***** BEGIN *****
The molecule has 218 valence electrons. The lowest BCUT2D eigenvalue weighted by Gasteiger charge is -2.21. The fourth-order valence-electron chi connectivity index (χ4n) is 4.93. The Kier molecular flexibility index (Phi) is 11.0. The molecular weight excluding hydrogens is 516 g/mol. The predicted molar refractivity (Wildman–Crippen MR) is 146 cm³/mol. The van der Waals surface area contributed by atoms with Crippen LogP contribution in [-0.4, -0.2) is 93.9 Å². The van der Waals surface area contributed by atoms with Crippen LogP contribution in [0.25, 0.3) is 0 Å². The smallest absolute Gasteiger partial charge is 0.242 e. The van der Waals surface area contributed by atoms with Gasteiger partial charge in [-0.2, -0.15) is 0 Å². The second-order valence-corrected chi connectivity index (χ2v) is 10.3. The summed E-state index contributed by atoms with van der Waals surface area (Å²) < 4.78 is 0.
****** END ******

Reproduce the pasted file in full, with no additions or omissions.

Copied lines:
The molecule has 218 valence electrons. The lowest BCUT2D eigenvalue weighted by Gasteiger charge is -2.21. The fourth-order valence-electron chi connectivity index (χ4n) is 4.93. The Kier molecular flexibility index (Phi) is 11.0. The molecular weight excluding hydrogens is 516 g/mol. The predicted molar refractivity (Wildman–Crippen MR) is 146 cm³/mol. The van der Waals surface area contributed by atoms with Crippen LogP contribution in [-0.4, -0.2) is 93.9 Å². The van der Waals surface area contributed by atoms with Crippen LogP contribution in [0.25, 0.3) is 0 Å². The smallest absolute Gasteiger partial charge is 0.242 e. The van der Waals surface area contributed by atoms with Gasteiger partial charge in [-0.2, -0.15) is 0 Å². The second-order valence-corrected chi connectivity index (χ2v) is 10.3. The summed E-state index contributed by atoms with van der Waals surface area (Å²) < 4.78 is 0.